Mediation in Hong Kong SAR
Mediation in Asia-Pacific: A Practical Guide to Mediation and Its Impact on Legal Systems (Wolters Kluwer Law & Business and CCH Hong Kong, Hong Kong, 2013)
12 Pages Posted: 14 Oct 2014 Last revised: 27 Oct 2014
Date Written: October 12, 2014
The Hong Kong Mediation Ordinance (the ‘Ordinance’) was passed on 15 June 2012 and came into force on 1 January 2013. The Ordinance applies when mediation is conducted at least partially in Hong Kong or pursuant to a written agreement to mediate which refers to the law of Hong Kong or the Ordinance itself. It aims to provide a regulatory framework for promoting the use of mediation as a dispute resolution process and protecting the confidential nature of mediation communications. It defines ‘mediation’ as a facilitative process in which one or more neutrals assist disputants to identify the issues in dispute, explore and generate options, communicate with one another, and/or reach a settlement agreement as to the whole or part of the dispute. Further, it prohibits disclosure or admissibility of mediation communications unless in exceptional circumstances or with leave of the court.
At present, Hong Kong has not adopted legislation based on the Model Law on International Commercial Conciliation of the United Nations Commission on International Trade Law (the ‘Model Law’). Its adoption seems unlikely for the following reasons. First, the Ordinance is broader in scope and sets out provisions similar to articles 8 to 10 of the Model Law. Second, mediation rules of major service providers, such as the Hong Kong International Arbitration Centre, the Law Society of Hong Kong and Hong Kong Mediation Centre, are in place to govern the commencement of mediation, appointment of mediators, role of mediators, conduct of mediation, termination of mediation and relationship with other dispute resolution processes. Finally, enforceability of settlement agreement was left out in the Ordinance, as the drafters considered the action of breach of contract suffice.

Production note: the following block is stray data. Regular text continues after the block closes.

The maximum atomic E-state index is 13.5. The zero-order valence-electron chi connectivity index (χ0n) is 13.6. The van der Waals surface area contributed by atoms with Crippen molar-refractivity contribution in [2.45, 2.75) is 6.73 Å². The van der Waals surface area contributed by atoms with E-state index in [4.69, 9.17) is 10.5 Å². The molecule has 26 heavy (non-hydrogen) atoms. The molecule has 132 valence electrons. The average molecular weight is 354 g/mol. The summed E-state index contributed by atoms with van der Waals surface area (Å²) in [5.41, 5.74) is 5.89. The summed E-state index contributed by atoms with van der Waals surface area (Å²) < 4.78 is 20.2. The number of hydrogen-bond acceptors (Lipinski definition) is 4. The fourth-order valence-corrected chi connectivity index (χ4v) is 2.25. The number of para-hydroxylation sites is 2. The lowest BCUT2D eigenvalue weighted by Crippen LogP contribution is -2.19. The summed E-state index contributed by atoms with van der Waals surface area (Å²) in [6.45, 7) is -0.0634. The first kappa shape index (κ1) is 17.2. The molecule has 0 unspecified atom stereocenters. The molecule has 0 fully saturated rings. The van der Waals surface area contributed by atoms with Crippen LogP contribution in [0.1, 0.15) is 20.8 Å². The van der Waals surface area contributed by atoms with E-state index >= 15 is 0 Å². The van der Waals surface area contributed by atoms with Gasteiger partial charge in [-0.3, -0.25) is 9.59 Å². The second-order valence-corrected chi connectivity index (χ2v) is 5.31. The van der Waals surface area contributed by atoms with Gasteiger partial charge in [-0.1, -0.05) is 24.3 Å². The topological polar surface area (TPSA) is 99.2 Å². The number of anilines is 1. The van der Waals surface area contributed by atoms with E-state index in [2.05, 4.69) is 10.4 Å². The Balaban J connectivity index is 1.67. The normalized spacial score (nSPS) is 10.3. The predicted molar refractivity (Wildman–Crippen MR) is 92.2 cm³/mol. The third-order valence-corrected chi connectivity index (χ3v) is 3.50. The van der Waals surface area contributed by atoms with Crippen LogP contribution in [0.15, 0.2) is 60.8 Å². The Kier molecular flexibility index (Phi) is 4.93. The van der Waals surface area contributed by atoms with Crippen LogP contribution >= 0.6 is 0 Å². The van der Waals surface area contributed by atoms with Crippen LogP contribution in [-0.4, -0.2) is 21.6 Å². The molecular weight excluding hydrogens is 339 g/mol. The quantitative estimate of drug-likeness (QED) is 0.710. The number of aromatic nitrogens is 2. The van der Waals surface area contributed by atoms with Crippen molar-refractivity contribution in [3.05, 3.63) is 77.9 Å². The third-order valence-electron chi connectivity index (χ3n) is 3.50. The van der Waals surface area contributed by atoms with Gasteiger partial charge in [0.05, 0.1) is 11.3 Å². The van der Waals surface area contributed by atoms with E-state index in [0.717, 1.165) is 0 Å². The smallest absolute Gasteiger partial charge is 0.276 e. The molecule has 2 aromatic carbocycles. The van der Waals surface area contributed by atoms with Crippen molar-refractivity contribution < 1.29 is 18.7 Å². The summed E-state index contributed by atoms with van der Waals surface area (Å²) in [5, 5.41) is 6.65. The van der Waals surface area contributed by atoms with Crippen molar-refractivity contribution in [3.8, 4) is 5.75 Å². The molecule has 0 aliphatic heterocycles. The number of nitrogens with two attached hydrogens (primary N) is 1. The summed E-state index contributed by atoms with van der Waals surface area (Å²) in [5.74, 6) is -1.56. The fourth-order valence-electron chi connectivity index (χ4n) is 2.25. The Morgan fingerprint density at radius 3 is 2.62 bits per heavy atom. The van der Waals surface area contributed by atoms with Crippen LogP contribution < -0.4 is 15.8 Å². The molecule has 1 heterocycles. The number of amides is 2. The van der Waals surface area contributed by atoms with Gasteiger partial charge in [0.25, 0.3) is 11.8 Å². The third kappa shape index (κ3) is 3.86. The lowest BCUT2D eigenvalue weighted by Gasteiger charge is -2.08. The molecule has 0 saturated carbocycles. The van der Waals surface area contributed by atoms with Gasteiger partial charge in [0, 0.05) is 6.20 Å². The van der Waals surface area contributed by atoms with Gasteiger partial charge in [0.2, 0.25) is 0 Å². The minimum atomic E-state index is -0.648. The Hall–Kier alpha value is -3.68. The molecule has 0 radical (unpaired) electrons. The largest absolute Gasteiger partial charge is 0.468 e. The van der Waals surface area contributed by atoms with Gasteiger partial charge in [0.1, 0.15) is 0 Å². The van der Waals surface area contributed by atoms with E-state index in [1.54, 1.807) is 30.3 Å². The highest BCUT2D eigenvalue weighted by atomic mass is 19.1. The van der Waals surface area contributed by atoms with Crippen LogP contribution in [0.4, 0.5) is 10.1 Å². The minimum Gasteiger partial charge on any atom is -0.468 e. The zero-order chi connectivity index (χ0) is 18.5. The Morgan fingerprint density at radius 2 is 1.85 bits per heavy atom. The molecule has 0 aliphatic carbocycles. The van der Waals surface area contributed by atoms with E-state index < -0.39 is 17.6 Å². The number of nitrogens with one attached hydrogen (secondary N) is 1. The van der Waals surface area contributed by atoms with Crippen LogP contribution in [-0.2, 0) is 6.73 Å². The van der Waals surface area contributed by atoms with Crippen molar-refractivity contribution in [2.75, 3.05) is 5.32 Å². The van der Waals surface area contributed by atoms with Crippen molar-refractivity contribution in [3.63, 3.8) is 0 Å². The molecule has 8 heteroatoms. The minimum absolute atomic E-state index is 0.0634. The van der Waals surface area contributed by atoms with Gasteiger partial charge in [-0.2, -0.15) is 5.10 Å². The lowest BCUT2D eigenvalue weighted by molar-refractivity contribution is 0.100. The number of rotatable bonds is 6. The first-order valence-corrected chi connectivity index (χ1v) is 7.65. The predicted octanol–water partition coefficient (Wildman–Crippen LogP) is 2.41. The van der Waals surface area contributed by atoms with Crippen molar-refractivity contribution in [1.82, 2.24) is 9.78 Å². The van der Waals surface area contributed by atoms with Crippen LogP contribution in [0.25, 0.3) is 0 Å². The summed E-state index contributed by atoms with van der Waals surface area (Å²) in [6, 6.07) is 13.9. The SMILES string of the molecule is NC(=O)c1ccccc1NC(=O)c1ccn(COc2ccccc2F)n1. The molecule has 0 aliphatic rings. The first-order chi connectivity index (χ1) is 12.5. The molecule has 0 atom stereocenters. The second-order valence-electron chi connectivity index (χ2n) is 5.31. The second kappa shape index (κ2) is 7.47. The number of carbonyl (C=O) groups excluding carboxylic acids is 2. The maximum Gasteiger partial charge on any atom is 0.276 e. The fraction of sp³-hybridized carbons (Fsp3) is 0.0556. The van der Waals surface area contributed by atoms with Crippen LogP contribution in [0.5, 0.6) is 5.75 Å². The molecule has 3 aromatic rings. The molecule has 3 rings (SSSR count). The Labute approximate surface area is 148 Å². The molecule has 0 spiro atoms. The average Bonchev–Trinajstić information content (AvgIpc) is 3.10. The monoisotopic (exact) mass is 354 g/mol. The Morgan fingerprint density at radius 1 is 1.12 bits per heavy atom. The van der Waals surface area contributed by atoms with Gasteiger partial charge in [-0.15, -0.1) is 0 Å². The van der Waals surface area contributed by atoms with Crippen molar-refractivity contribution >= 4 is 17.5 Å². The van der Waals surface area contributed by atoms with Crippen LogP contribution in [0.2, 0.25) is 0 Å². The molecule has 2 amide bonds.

In what follows, this chapter tracks the development of mediation practice in Hong Kong. It then examines the consequences on the courts, legal practitioners and scholars. It concludes that pro-mediation policies and practice have positioned Hong Kong in line with major common law jurisdictions. The continuing contribution from the mediation industry and legal scholarship is crucial to enhance mediation services in the future.
Keywords: Mediation, Mediation Ordinance, Hong Kong Law, Alternative Dispute Resolution
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